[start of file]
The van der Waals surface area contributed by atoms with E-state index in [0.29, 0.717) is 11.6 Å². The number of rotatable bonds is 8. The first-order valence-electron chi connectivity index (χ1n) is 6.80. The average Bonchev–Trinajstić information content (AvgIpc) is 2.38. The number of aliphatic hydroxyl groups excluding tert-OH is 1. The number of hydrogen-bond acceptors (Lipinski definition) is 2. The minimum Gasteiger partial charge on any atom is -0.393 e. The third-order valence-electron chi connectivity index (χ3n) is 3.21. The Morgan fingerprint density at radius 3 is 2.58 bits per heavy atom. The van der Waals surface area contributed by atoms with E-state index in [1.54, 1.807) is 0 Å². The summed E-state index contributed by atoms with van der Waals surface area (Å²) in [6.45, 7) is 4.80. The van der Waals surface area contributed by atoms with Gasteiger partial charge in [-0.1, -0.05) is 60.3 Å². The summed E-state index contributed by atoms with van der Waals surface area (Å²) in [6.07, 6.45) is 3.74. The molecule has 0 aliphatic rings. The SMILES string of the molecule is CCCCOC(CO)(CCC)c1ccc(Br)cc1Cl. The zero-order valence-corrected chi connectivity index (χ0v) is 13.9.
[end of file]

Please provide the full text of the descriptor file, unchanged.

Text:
The van der Waals surface area contributed by atoms with E-state index in [0.29, 0.717) is 11.6 Å². The number of rotatable bonds is 8. The first-order valence-electron chi connectivity index (χ1n) is 6.80. The average Bonchev–Trinajstić information content (AvgIpc) is 2.38. The number of aliphatic hydroxyl groups excluding tert-OH is 1. The number of hydrogen-bond acceptors (Lipinski definition) is 2. The minimum Gasteiger partial charge on any atom is -0.393 e. The third-order valence-electron chi connectivity index (χ3n) is 3.21. The Morgan fingerprint density at radius 3 is 2.58 bits per heavy atom. The van der Waals surface area contributed by atoms with E-state index in [1.54, 1.807) is 0 Å². The summed E-state index contributed by atoms with van der Waals surface area (Å²) in [6.45, 7) is 4.80. The van der Waals surface area contributed by atoms with Gasteiger partial charge in [-0.1, -0.05) is 60.3 Å². The summed E-state index contributed by atoms with van der Waals surface area (Å²) in [6.07, 6.45) is 3.74. The molecule has 0 aliphatic rings. The SMILES string of the molecule is CCCCOC(CO)(CCC)c1ccc(Br)cc1Cl. The zero-order valence-corrected chi connectivity index (χ0v) is 13.9.